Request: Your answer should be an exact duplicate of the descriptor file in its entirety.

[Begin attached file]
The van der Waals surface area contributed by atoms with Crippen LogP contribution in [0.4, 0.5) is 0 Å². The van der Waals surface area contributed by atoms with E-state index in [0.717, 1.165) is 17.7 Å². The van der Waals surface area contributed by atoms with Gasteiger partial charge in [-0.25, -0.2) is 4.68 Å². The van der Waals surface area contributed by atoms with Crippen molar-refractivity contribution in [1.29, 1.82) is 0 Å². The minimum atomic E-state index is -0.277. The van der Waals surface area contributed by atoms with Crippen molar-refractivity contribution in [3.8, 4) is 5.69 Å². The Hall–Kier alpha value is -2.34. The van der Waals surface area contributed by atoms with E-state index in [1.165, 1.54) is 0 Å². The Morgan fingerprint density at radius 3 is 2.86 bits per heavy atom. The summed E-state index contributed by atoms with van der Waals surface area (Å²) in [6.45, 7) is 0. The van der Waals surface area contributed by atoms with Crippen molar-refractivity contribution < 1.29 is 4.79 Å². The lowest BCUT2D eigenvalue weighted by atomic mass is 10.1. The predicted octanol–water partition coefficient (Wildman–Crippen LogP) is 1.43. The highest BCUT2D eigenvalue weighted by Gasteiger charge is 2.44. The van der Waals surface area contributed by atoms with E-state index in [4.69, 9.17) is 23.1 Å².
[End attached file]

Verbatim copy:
The van der Waals surface area contributed by atoms with Crippen LogP contribution in [0.4, 0.5) is 0 Å². The van der Waals surface area contributed by atoms with E-state index in [0.717, 1.165) is 17.7 Å². The van der Waals surface area contributed by atoms with Gasteiger partial charge in [-0.25, -0.2) is 4.68 Å². The van der Waals surface area contributed by atoms with Crippen molar-refractivity contribution in [1.29, 1.82) is 0 Å². The minimum atomic E-state index is -0.277. The van der Waals surface area contributed by atoms with Crippen molar-refractivity contribution in [3.8, 4) is 5.69 Å². The Hall–Kier alpha value is -2.34. The van der Waals surface area contributed by atoms with E-state index in [1.165, 1.54) is 0 Å². The Morgan fingerprint density at radius 3 is 2.86 bits per heavy atom. The summed E-state index contributed by atoms with van der Waals surface area (Å²) in [6.45, 7) is 0. The van der Waals surface area contributed by atoms with Crippen molar-refractivity contribution < 1.29 is 4.79 Å². The lowest BCUT2D eigenvalue weighted by atomic mass is 10.1. The predicted octanol–water partition coefficient (Wildman–Crippen LogP) is 1.43. The highest BCUT2D eigenvalue weighted by Gasteiger charge is 2.44. The van der Waals surface area contributed by atoms with E-state index in [4.69, 9.17) is 23.1 Å².